What Do You Dream?: Parenting and Congregational Care of Teens

January 1st, 2011

How often do we ask our children, “What do you dream?” Not asking that question was a mistake I used to make. Now, I ask quite regularly. My work involves helping teenagers to become what God has gifted and granted them to be and do. Their dreams and visions are the catalysts for their development and their actions. Too often, their dreams are deemed unrealistic, invalid, or nonsensical. We must be both priestly and prophetic in working with our children at all ages. We are priests when we care for them. We are prophetic when we interpret their dreams with them.

Living In Exile

Recall the narratives of the Israelites who were taken into exile. Four young Israelites were among the prisoners from Jerusalem taken to exile in Babylon. They were Daniel, Hananiah, Mishael, and Azariah. The palace master gave them other names. Daniel was called Belteshazzar, Hananiah was called Shadrach, Mishael was called Meshach, and Azariah was called Abednego. The Hebrew names contained references to the Jewish God. For service in the royal court in Babylon the young men were given new names incorporating references to the Babylonian deities Bell, Mark, and Nabu. The changes in the names were more than mere semantic changes. They were designed to change their characters. Furthermore, they were put on special rations and were given an advanced education. These privileges were intended to make them servants of new gods. But with God's help, they resisted the influences of their oppressor's culture. For example, Daniel resolved not to take the rations in order not to defile himself. God also gave them skill in every aspect of literature and wisdom, and Daniel was given insight into all visions and dreams. It was God's revelation of King Nebuchadnezzar's dreams through Daniel, as well as their faithfulness to God in the face of persecution, that elevated the young Israelites in the king's service and helped to save their lives.

I liken the situation of the four young Israelites to the situation of our teenagers. With our counsel, our teenagers must be resistant to the pressures of this postmodern society. Our teens are living in an age that creates conditions of exile. In this disconnected, incongruent society, more information is available than ever before; however, its access and use are a blessing or curse depending upon how that information is used as a resource by our teenagers. It is increasingly more difficult for our children and teenagers to interpret what is going on and to become what God has gifted and granted them to be and do. They need our involvement and counsel. We live in an age that glorifies youthfulness, yet the resources to aid in the development of our youth are not sufficient. We do not have the kind of covenant relationships that enable our children to trust us and to share with us their thoughts and feelings. We do not listen to their voices and help them interpret their dreams. We live in an age where sixty percent of teenagers between 12 and 17 years of age are at risk for substance abuse. Substance abuse is less likely for children of parents who are directly involved with their children. These are parents who set rules for their teenagers' behaviors by setting standards against drug abuse, have meal times regularly with them, know where they are in the evenings and monitor their tastes in TV, the Internet and music. Parental involvement makes an enormous difference, but less than thirty percent of parents are “hands-on” parents.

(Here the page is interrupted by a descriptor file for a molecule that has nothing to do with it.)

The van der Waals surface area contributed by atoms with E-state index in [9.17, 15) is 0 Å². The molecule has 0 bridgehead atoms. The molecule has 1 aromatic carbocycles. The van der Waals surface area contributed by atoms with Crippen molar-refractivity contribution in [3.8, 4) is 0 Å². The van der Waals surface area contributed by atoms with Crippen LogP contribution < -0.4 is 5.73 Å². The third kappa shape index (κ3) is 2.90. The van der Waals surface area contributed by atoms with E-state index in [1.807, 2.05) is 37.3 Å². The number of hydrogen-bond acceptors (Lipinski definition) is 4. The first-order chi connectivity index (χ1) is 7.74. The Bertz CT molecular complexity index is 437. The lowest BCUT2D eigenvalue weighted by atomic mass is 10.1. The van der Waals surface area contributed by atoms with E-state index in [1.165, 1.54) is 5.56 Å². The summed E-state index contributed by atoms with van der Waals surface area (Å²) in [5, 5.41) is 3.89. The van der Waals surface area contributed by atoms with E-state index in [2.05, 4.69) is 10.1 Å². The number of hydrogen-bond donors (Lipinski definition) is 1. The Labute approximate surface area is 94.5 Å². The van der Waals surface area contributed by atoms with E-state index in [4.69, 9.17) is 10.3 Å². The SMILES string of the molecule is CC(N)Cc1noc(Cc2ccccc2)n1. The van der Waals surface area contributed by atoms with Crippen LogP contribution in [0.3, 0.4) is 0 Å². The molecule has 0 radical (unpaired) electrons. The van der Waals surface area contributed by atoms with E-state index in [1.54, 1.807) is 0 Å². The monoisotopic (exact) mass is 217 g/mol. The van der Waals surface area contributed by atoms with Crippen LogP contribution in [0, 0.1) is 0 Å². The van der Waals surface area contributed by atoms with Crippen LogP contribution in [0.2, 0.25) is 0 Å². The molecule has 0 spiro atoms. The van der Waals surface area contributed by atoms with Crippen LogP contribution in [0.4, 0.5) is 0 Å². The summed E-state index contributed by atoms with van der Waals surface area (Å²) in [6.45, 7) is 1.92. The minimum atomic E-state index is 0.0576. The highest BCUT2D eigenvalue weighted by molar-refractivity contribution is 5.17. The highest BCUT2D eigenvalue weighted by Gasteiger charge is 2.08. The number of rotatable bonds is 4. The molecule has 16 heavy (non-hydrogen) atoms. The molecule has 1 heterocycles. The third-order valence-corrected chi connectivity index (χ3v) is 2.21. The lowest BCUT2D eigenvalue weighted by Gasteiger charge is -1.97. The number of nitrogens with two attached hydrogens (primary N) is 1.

Not Through Our Eyes Only

Because we are not involved with our teenagers in “hands-on” ways, their dreams and visions are going unfulfilled even though many of their material interests and needs may be satisfied and they may rise to positions of authority in society as the four Israelites rose in Babylonian society. Our teenagers' dreams and visions are powerful, but they may not know how to find meaning in them and how to use them as catalysts to achieve their goals in life.

It will be difficult for us to understand what is meaningful for our teenagers if we look at their visions through our eyes only. Their visions are shaped by what they have experienced. Their life experience begins around 1983. Go to historychannel.com and review key events since 1993 in order to see through the eyes of teenagers. We cannot accurately say, “I've been through what you are going through.” While the developmental issues of identity, peer relationships, rebellion against parental authority, sexuality, etc. are the same, they have been experienced in a very different context and that makes the struggles different for our teenagers. AIDS and other STDs are obvious risks of sexual activity in a way they weren't for many of us as teens. Today's teenagers have literally never known life without the Internet. We have a large generation gap to overcome if we are to work effectively with teenagers.